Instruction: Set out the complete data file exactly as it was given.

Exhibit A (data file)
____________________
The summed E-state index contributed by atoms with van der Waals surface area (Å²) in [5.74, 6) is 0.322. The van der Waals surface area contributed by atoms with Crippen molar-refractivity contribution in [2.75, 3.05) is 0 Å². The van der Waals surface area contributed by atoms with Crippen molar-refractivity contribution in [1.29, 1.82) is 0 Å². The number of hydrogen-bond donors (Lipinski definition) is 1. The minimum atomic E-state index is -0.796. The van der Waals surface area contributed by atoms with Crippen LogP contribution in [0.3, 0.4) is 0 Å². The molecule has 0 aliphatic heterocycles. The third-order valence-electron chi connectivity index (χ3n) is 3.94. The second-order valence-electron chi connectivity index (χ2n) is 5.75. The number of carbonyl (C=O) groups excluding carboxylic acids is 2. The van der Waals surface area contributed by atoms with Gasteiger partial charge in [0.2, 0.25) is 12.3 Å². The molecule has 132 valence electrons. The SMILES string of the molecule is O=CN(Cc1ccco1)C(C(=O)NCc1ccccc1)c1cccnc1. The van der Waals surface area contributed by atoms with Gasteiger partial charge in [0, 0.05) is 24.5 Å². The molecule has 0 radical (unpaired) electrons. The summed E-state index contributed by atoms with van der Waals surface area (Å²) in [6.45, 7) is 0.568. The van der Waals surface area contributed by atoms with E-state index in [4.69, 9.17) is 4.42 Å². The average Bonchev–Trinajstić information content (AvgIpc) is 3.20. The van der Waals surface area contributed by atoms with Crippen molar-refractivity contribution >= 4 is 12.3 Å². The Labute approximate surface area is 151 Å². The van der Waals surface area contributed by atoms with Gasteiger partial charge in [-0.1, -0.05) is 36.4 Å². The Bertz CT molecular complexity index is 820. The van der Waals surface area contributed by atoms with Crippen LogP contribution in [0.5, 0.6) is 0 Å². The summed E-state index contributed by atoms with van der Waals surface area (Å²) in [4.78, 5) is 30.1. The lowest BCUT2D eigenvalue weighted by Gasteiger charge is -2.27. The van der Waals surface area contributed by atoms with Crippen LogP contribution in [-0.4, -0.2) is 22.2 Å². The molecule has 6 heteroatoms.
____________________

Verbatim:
The summed E-state index contributed by atoms with van der Waals surface area (Å²) in [5.74, 6) is 0.322. The van der Waals surface area contributed by atoms with Crippen molar-refractivity contribution in [2.75, 3.05) is 0 Å². The van der Waals surface area contributed by atoms with Crippen molar-refractivity contribution in [1.29, 1.82) is 0 Å². The number of hydrogen-bond donors (Lipinski definition) is 1. The minimum atomic E-state index is -0.796. The van der Waals surface area contributed by atoms with Crippen LogP contribution in [0.3, 0.4) is 0 Å². The molecule has 0 aliphatic heterocycles. The third-order valence-electron chi connectivity index (χ3n) is 3.94. The second-order valence-electron chi connectivity index (χ2n) is 5.75. The number of carbonyl (C=O) groups excluding carboxylic acids is 2. The van der Waals surface area contributed by atoms with Gasteiger partial charge in [0.2, 0.25) is 12.3 Å². The molecule has 132 valence electrons. The SMILES string of the molecule is O=CN(Cc1ccco1)C(C(=O)NCc1ccccc1)c1cccnc1. The van der Waals surface area contributed by atoms with Gasteiger partial charge in [0, 0.05) is 24.5 Å². The molecule has 0 radical (unpaired) electrons. The summed E-state index contributed by atoms with van der Waals surface area (Å²) in [6.45, 7) is 0.568. The van der Waals surface area contributed by atoms with E-state index in [4.69, 9.17) is 4.42 Å². The average Bonchev–Trinajstić information content (AvgIpc) is 3.20. The van der Waals surface area contributed by atoms with Crippen molar-refractivity contribution >= 4 is 12.3 Å². The Labute approximate surface area is 151 Å². The van der Waals surface area contributed by atoms with Gasteiger partial charge in [-0.1, -0.05) is 36.4 Å². The Bertz CT molecular complexity index is 820. The van der Waals surface area contributed by atoms with Crippen LogP contribution in [0.5, 0.6) is 0 Å². The summed E-state index contributed by atoms with van der Waals surface area (Å²) in [4.78, 5) is 30.1. The lowest BCUT2D eigenvalue weighted by Gasteiger charge is -2.27. The van der Waals surface area contributed by atoms with Crippen LogP contribution in [-0.4, -0.2) is 22.2 Å². The molecule has 6 heteroatoms.